Personally I would like to see motorised traffic, and the drivers, severely policed: curtailed; otherwise made far less dangerous than is current. As this isn't going to happen (yet at least) I assess the risk of riding down some Toad-infested rat-run or racetrack in poor weather and cycle accordingly. Naturally, this means avoidance of the weather-beaten rat-races and racetracks. When you're lying maimed or dead on the verge, your rights will seem a poor reason for having chosen such a road.

How to move the rights and duties towards a state of actuality? Political processes. What are these in detail? Gawd knows in this day and age of general socio-kultural lunacy.

Cugel

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Re: the right road at the right time

Postby Vorpal » 21 Aug 2019, 8:39am

The utility cyclist wrote:Firstly, people who can't easily see other road users need to slow down and use their eyes, there's never a situation that you shouldn't have enough time to not hit people/stuff, like broken down vehciles, fallen trees, animals and other unlit stuff, it just sounds a bit victim blamey.

But to answer your question, you ride your route, why should you continually cede, change route to suit others when doing nothing wrong, shouldn't we be ensuring we 'get in the way' so that motorists are used to having to slow down thus not hit the vulnerable person? In any case given the odds of coming a cropper at the hands of a blind moron is less likely than being killed by a terrorist, why are we even worried about this, do you avoid walking/driving into a city, change your holiday plans in case of a hijacked plane, nope, just do what you do, where you want to do and stop thinking you need to get out of others way or thinking about how you're going to get killed when the chances are extremely remote.

As for weather, jeez, it's weather, it happens all the time, just ride, you could get mown down somewhere else avoiding some hypothetically remote chance of something happening elsewhere.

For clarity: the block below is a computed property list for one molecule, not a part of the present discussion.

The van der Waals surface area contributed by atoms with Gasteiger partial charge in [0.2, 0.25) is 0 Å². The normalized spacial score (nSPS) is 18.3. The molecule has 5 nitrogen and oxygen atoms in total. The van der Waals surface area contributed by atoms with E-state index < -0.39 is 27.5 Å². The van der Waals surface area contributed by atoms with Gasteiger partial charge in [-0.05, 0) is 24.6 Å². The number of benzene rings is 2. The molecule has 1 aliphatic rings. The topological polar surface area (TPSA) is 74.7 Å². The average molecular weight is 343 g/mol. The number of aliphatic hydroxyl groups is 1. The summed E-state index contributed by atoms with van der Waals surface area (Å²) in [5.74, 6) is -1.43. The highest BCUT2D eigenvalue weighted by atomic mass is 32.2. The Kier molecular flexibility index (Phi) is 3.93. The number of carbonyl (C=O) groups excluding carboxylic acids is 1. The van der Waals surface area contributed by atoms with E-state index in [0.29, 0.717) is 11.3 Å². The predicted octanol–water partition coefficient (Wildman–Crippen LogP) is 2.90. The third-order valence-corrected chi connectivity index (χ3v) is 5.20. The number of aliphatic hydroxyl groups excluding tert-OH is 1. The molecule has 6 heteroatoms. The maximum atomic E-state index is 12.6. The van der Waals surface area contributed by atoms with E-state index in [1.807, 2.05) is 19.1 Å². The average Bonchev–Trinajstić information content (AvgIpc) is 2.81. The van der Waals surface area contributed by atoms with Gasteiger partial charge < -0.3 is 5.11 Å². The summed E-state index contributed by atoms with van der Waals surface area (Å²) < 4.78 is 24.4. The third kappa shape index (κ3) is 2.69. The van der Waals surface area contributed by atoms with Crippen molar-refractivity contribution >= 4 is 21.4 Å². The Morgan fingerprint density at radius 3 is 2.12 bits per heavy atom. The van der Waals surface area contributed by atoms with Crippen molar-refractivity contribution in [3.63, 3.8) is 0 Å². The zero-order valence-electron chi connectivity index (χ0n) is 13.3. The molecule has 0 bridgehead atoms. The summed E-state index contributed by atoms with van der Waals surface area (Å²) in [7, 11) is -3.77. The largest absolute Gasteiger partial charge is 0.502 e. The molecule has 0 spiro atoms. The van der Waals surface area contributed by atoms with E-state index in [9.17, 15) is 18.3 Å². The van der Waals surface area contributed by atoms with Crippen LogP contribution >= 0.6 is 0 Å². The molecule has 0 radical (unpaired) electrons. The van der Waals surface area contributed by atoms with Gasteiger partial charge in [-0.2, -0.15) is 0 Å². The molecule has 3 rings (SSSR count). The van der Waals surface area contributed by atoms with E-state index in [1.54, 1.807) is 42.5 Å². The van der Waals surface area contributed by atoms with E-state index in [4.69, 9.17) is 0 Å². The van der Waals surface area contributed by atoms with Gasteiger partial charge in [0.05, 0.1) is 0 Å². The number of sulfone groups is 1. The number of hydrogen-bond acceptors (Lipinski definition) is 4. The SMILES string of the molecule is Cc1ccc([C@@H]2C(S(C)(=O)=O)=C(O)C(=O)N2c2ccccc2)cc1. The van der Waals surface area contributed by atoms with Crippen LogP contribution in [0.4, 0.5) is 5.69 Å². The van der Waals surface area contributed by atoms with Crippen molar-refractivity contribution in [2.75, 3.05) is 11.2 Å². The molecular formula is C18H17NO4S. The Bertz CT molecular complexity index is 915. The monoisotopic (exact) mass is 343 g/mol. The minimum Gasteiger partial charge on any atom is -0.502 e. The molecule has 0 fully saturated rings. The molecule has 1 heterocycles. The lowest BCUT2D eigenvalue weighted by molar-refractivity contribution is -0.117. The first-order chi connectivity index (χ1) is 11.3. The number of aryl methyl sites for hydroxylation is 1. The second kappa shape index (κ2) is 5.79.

Whilst I generally agree with this, some places are extremely unpleasant to cycle. I'm not going to put up with that just to assert my rights.

Given a choice between a busy main road and a quiet road, with similar (likely a bit longer) trip length, I am likely to choose the quiet road. I might ride on the main road if I am in a big hurry, but probably not otherwise. There are some place that I have no interest in cycling, like the A12 in Essex. I may have a legal right to use it, but I have no interest whatsoever in doing so. I'm sure I would survive the experience, but I am equally sure that it would be unpleasant.

Poor weather can reduce visibility. We know that people *should* slow down when driving in poor visibility, and equally that they might not do so. However, the OP obviously saw the cyclists, and it seems from some distance away.

In the circumstances given in the OP, the A628 does not seem an unreasonable choice, and there is no reason the cyclists should not use that road. There are times when it may be wiser to take a break or a rest day, but rain isn't necessarily cause to do so.

I have sometimes made different route choices because of weather, and visibility may affect that. I'm more likely to consider wind, and attempt to avoid crosswinds, by going down one side of hill, rather than another, for example.

I also have once or twice taken shelter from the weather. Once, it was blowing so hard, I could barely remain upright. Another time it was hailing. One time, touring in the Cairngorms, I was in strong crosswinds and there was no shelter. I just got off and walked until I could ride again, but it was hard going with a loaded bike in strong winds.